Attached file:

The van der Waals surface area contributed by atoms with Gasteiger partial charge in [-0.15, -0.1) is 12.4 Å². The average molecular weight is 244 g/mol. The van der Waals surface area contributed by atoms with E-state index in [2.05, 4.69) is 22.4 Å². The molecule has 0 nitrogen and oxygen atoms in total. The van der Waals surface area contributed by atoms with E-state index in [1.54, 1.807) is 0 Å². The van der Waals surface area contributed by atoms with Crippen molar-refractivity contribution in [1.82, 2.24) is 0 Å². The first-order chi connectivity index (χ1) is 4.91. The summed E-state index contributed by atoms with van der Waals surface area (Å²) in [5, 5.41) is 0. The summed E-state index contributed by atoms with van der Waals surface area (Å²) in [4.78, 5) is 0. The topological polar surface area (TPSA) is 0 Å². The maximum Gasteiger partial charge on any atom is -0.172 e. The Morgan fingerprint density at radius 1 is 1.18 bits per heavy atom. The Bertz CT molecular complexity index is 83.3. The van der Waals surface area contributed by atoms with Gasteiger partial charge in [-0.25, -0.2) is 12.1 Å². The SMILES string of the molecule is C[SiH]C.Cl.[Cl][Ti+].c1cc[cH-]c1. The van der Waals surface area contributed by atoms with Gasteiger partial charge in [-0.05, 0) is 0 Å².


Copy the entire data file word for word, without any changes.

The van der Waals surface area contributed by atoms with Gasteiger partial charge in [-0.15, -0.1) is 12.4 Å². The average molecular weight is 244 g/mol. The van der Waals surface area contributed by atoms with E-state index in [2.05, 4.69) is 22.4 Å². The molecule has 0 nitrogen and oxygen atoms in total. The van der Waals surface area contributed by atoms with E-state index in [1.54, 1.807) is 0 Å². The van der Waals surface area contributed by atoms with Crippen molar-refractivity contribution in [1.82, 2.24) is 0 Å². The first-order chi connectivity index (χ1) is 4.91. The summed E-state index contributed by atoms with van der Waals surface area (Å²) in [5, 5.41) is 0. The summed E-state index contributed by atoms with van der Waals surface area (Å²) in [4.78, 5) is 0. The topological polar surface area (TPSA) is 0 Å². The maximum Gasteiger partial charge on any atom is -0.172 e. The Morgan fingerprint density at radius 1 is 1.18 bits per heavy atom. The Bertz CT molecular complexity index is 83.3. The van der Waals surface area contributed by atoms with Gasteiger partial charge in [-0.25, -0.2) is 12.1 Å². The SMILES string of the molecule is C[SiH]C.Cl.[Cl][Ti+].c1cc[cH-]c1. The van der Waals surface area contributed by atoms with Gasteiger partial charge in [-0.05, 0) is 0 Å².